Bringing something to comfort your child after the procedure is a good idea. For example, bring their favourite stuffed animal or blanket to the clinic. Since most infants can nurse soon after the surgery, we suggest also bringing a bottle. Feeding will soothe them, as well as encourage tongue mobility. 

Recovery After Tongue Tie Surgery

Your child will likely feel groggy if they undergo general anesthesia. They will be discharged once they are fully awake and alert. With local anesthetic, on the other hand, it’s important to be cautious with eating or drinking until the numbness is gone. That’s why it’s better to opt for soft foods and avoid hot drinks instead.

Pain Management

A small amount of bleeding and discomfort is also normal after tongue tie surgery. Tylenol is best for pain management, although children older than six months can take ibuprofen instead.

Wound Care

In most cases, you won't have to worry about cleaning the wound left behind from your child’s tongue tie surgery. There is little chance of infection, and it should heal fine. However, older children and adults may still want to rinse their mouths with salt water a few times daily. This can be done the day after the procedure.

If your child received stitches after their frenectomy or frenuloplasty, these will either dissolve on their own or require removal a week after surgery.


Tongue exercises are essential to your child's recovery after tongue tie surgery. They will strengthen the tongue muscle and improve mobility and coordination. Additionally, exercises help prevent scar tissue from forming or the frenulum tissue from regrowing and reattaching.

It’s recommended to do these tongue stretching exercises several times daily for four to six weeks after your procedure. It may feel uncomfortable at first, but it is definitely worth it. Since your infant cannot do these exercises independently, you'll have to help them. Manually manipulate their tongues a few times daily to stretch the muscles.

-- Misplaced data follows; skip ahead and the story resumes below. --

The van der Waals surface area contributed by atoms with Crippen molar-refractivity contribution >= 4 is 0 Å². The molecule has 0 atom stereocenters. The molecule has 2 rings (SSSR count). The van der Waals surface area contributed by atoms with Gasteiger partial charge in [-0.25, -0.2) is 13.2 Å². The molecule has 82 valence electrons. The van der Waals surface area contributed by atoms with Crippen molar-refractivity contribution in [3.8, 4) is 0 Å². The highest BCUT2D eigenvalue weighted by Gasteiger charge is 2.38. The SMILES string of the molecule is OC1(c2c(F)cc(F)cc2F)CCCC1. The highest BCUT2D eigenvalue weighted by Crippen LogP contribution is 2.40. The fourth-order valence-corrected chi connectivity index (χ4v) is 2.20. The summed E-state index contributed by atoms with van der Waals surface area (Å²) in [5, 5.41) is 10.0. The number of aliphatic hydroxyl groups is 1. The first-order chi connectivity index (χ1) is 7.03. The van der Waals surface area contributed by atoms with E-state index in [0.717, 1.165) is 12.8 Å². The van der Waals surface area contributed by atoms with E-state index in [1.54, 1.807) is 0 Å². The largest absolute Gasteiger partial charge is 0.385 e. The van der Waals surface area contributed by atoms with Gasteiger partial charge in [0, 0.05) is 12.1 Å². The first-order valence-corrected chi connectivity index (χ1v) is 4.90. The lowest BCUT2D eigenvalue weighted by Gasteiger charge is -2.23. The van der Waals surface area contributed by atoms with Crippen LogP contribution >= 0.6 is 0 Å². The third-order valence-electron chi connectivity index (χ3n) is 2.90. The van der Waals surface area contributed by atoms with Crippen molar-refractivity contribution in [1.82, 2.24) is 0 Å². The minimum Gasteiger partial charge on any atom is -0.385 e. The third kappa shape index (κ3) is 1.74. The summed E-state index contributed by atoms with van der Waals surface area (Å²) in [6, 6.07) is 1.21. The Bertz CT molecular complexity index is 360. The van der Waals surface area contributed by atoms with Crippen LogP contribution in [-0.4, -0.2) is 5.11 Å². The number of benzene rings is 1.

Long Term Care

Although the healing and recovery time varies depending on the type of procedure, your child should notice some immediate results. For example, many infants can nurse far more quickly when the frenulum is snipped. (However, some babies will need longer to adjust!)

Older children should find that their speech articulation improves within one to three weeks. Nonetheless, they will likely need to continue speech therapy as they adjust to a more mobile tongue.

In some cases, a second tongue tie surgery is a requirement. Sometimes, the frenulum reattaches or scar tissue forms, once again restricting the tongue's movement.

Visit Milltown Dental for Tongue Tie Surgery in Milton

At Milltown Dental in Milton, Dr. Julie and her team offer tongue-tie surgery for infants and children. Your baby can easily breastfeed after a simple, quick, and painless laser frenectomy. Severing the frenulum also improves speech difficulties in older children and ensures healthy palatal development.

For more information on tongue tie surgery or to book a consultation, contact Milltown Dental in Milton, Ontario.

To learn more about tongue tie surgery in Milton, call Milltown Dental at (833) 318-3281 or contact us here.